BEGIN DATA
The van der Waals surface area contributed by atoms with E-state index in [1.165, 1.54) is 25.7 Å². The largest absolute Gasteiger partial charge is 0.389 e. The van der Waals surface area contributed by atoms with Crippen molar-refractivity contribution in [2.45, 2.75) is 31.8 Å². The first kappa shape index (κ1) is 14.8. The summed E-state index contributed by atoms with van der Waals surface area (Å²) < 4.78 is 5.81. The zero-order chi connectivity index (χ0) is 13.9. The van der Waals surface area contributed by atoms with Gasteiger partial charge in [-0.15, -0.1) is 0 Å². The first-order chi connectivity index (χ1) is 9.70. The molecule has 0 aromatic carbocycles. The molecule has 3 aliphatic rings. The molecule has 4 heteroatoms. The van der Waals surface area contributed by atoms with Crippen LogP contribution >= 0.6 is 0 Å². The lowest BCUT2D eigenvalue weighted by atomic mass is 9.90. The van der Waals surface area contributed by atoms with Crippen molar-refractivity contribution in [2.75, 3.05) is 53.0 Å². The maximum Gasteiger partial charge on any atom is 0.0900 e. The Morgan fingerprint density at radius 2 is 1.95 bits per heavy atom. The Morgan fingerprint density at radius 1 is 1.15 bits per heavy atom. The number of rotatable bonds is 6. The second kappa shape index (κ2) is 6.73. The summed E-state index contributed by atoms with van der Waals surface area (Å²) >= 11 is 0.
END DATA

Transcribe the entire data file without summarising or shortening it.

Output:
The van der Waals surface area contributed by atoms with E-state index in [1.165, 1.54) is 25.7 Å². The largest absolute Gasteiger partial charge is 0.389 e. The van der Waals surface area contributed by atoms with Crippen molar-refractivity contribution in [2.45, 2.75) is 31.8 Å². The first kappa shape index (κ1) is 14.8. The summed E-state index contributed by atoms with van der Waals surface area (Å²) < 4.78 is 5.81. The zero-order chi connectivity index (χ0) is 13.9. The van der Waals surface area contributed by atoms with Gasteiger partial charge in [-0.15, -0.1) is 0 Å². The first-order chi connectivity index (χ1) is 9.70. The molecule has 0 aromatic carbocycles. The molecule has 3 aliphatic rings. The molecule has 4 heteroatoms. The van der Waals surface area contributed by atoms with Crippen LogP contribution >= 0.6 is 0 Å². The lowest BCUT2D eigenvalue weighted by atomic mass is 9.90. The van der Waals surface area contributed by atoms with Crippen molar-refractivity contribution in [2.75, 3.05) is 53.0 Å². The maximum Gasteiger partial charge on any atom is 0.0900 e. The Morgan fingerprint density at radius 2 is 1.95 bits per heavy atom. The Morgan fingerprint density at radius 1 is 1.15 bits per heavy atom. The number of rotatable bonds is 6. The second kappa shape index (κ2) is 6.73. The summed E-state index contributed by atoms with van der Waals surface area (Å²) >= 11 is 0.